In which our Editorial Director Jo Haywood introduces two fantastic publications, coming to a bookshelf near you this autumn. (If you’d like future editions of this blog to be sent straight to your inbox, you can sign up on the Valley Press homepage.)
Hello, lovely people! Jo here (the editorial diva and Olympic standard tea-drinker who gets a kick out of fiddling about with full stops) to tell you about two wonderful books by two equally wonderful women.
Foolish Heroines by June Wentland and Not Sorry by Sarah Salway have brought me great joy in the past few months. Much as I love a bit of a scrap — particularly if it’s over the use of the Oxford comma — sometimes it’s nice to be able to cruise through the editing process and emerge at the other side with more laughter lines than frown lines.
June and Sarah are both wickedly good company, as humorous as they are human and astonishingly talented to boot. Their books reflect their personal warmth, their incisive minds and their deeply-rooted curiosity about what makes us all tick (and, occasionally, tock, like the perilously unsteady timebombs that some of us are).
June’s debut novel takes the reader on a surreal journey through suburbia, peeping unapologetically through the windows of seemingly-ordinary homes to reveal the extraordinary things everyday people get up to when they think no one’s looking.
Her main protagonist, Janina Reston, spends her days wrestling with fiendishly tricky Arabic and Asian mathematical and scientific texts, but can’t work out how to string a few simple words together to converse with her husband. Instead, she confides all her secrets in a spider, who lives in her downstairs loo and who might or might not be her deceased grandmother.
After her husband flushes Gladys (the spider) down the loo in a fit of pique — dislodging one of her legs in the process — Janina is surprised to find she still gets some comfort from chatting with her now very dead arachnid antecedent.
“That evening, after getting the girls off to bed, Janina managed a quick visit to the toilet for a chat with her invisible kinswoman. Her grandmother had never been keen on Owen in real life. She’s noticed that when he and Janina came to visit her on Sundays, Owen wiped his knife and fork on the tablecloth before eating, as if he thought she didn’t clean her cutlery properly. As a result, she’d always made sure that he got the fatty bits of meat off the joint. Being drowned by him had done little to change her opinion.”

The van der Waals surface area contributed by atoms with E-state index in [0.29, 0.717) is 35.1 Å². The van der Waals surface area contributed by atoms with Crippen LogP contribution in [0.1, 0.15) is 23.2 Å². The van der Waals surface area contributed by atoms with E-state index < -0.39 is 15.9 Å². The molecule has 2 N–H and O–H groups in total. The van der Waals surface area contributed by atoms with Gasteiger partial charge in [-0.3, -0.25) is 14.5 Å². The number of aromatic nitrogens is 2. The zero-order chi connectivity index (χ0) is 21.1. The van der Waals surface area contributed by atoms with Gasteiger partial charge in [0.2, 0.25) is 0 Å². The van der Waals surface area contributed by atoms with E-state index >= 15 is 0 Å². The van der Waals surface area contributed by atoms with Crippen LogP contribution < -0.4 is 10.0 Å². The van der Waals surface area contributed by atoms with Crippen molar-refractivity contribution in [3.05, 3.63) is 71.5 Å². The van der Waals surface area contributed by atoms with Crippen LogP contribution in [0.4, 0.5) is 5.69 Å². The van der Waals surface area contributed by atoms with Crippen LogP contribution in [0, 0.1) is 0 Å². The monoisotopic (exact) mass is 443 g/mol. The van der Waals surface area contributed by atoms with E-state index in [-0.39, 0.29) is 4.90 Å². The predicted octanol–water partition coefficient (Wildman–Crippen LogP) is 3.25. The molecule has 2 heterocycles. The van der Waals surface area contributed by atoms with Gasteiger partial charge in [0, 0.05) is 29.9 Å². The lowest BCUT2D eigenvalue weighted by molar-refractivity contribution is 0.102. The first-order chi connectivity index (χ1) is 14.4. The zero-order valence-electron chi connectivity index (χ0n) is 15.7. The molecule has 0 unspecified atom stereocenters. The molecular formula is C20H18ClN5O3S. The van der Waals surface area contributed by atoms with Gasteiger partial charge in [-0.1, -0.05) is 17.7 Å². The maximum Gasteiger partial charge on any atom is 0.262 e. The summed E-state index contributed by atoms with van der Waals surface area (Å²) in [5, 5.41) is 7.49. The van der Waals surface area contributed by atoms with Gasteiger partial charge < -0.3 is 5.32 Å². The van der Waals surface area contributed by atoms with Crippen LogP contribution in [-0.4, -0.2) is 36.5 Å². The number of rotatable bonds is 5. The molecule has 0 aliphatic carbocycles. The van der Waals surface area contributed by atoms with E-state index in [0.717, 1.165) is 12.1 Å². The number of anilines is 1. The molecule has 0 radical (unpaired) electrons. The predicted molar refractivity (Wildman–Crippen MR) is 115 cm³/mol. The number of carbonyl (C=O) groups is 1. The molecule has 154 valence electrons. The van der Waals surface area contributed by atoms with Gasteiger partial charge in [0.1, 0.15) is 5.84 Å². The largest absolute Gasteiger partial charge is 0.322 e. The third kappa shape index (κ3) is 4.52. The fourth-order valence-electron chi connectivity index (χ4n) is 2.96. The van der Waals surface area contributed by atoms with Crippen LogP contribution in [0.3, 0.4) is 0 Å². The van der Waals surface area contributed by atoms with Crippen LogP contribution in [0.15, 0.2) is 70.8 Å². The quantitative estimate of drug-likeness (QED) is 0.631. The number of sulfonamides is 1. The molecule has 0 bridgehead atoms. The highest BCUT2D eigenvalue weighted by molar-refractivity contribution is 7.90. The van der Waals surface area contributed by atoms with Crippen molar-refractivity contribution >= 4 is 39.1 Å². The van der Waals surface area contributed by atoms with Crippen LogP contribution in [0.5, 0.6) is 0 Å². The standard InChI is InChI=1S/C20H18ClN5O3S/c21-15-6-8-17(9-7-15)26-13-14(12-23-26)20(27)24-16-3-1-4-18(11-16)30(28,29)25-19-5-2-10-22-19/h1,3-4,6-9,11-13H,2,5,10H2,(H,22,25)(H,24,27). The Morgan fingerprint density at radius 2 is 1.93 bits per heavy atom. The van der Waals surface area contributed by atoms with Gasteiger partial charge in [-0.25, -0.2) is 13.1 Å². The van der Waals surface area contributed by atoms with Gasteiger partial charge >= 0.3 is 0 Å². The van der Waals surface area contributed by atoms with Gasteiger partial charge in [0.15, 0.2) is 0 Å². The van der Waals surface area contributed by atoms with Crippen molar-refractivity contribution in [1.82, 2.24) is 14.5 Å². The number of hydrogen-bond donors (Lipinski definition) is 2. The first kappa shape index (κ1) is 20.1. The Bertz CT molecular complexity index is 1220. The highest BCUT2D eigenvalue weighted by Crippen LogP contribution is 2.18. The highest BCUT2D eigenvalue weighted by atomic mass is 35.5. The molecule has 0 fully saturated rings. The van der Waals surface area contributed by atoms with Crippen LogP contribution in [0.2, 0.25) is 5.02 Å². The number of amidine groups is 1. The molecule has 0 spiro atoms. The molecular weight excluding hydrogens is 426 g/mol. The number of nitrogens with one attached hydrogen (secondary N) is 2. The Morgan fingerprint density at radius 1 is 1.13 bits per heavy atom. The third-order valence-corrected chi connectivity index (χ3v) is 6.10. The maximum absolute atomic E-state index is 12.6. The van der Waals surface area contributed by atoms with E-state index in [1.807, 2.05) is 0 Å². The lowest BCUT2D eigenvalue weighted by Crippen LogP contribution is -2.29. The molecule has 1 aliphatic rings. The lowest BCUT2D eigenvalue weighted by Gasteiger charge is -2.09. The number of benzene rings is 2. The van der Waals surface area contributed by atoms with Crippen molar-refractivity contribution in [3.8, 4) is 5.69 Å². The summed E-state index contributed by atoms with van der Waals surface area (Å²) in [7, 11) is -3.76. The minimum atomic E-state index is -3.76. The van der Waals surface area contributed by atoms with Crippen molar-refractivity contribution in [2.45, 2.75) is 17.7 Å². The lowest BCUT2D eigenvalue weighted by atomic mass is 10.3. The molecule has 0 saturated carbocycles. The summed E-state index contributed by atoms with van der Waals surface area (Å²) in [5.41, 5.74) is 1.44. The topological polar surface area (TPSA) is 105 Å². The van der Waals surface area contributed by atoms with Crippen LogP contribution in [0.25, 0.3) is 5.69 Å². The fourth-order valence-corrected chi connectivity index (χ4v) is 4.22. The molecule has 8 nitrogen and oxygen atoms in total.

Meanwhile, in Sarah’s new collection of ultra-short stories — some little more than a paragraph in length — she takes a similarly witty, razor-sharp approach but distils it down until it is a crystal clear, diamond-like drop of literary magic.
Whatever subject she tackles in her taut tales – a man trying to bury his wife and marry his mistress in the same ceremony; astrologers rejoicing because the government has cancelled April and May; or the crushing disappointment of purchasing a robotic lover only to find they’ve been pre-programmed with unappealing habits — she manages to capture a whole world of wonder in fewer words than the average shopping list.
“You start simple and cast the husband on first. The bags of pink wool in the cupboard are kept under the stairs, and you tremble a little as you needle in the dark curls, pull the small red strands for his nipples.
Later that night you wonder if you should have followed a pattern. His right shoulder is higher than his left, but at least only you know you ran out of wool and his feet are blue. Next time you’ll order more pink.
The house takes longer. You keep changing your mind. The vegetable garden becomes green kitchen units. Halfway through the roof, you pause, rest your wrists, order bigger needles. You use crochet for the chimneys. Important to keep stretching yourself. Your husband nods from his chair. A brain next time, you think. You’d do so many things differently.”
If you’d like to get to know June and Sarah a little better (I’d strongly advise you do), you can visit June’s website to find out if — among other things — she has a Cosmology degree from Samarkand University which she achieved after spending a short spell as a classical Greek-speaking, viola-playing librettist in a Tibetan nunnery. Sarah’s website is a similar treasure trove of gems — you can watch her TEDx Talk ‘In Praise of Everyday Words’, take her 30-day writing prompt challenge or treat a loved one to a word-related advent calendar.
Talking of which…
As Christmas is now hurtling rapidly towards us like there’s ice on the tracks and no one has checked the brakes on the Polar Express, can I suggest that you might consider popping a book in your family and friends’ stockings this year? The last couple of years have been a tricky time for small businesses — including your favourite independent publisher (waves enthusiastically from the turret of VP Towers to get your attention) — and every sale is, frankly, a blessing.
I’m not saying you have to buy all your Christmas books from us at Valley Press, but Anne in dispatch has already stocked up on a bumper pack of extra-large envelopes and a pair of sparkly antlers to amuse the ladies at the post office, so it would seem cruel to disappoint her.
That’s all from me for now — but let’s talk about books again soon.